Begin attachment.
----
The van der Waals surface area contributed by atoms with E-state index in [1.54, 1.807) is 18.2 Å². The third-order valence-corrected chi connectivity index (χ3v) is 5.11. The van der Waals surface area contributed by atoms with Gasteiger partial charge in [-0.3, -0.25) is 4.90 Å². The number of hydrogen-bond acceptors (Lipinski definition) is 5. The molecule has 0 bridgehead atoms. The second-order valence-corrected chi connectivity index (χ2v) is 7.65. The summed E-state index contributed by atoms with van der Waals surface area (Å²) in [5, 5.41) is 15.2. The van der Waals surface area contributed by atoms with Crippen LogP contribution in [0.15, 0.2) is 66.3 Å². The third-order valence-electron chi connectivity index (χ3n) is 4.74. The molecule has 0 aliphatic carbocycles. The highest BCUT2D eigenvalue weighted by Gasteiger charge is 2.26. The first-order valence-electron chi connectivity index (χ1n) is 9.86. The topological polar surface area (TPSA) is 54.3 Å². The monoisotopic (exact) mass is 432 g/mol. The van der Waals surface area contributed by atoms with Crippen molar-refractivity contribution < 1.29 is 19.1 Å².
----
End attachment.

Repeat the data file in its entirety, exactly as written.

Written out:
The van der Waals surface area contributed by atoms with E-state index in [1.54, 1.807) is 18.2 Å². The third-order valence-corrected chi connectivity index (χ3v) is 5.11. The van der Waals surface area contributed by atoms with Gasteiger partial charge in [-0.3, -0.25) is 4.90 Å². The number of hydrogen-bond acceptors (Lipinski definition) is 5. The molecule has 0 bridgehead atoms. The second-order valence-corrected chi connectivity index (χ2v) is 7.65. The summed E-state index contributed by atoms with van der Waals surface area (Å²) in [5, 5.41) is 15.2. The van der Waals surface area contributed by atoms with Crippen LogP contribution in [0.15, 0.2) is 66.3 Å². The third-order valence-electron chi connectivity index (χ3n) is 4.74. The molecule has 0 aliphatic carbocycles. The highest BCUT2D eigenvalue weighted by Gasteiger charge is 2.26. The first-order valence-electron chi connectivity index (χ1n) is 9.86. The topological polar surface area (TPSA) is 54.3 Å². The monoisotopic (exact) mass is 432 g/mol. The van der Waals surface area contributed by atoms with Crippen molar-refractivity contribution < 1.29 is 19.1 Å².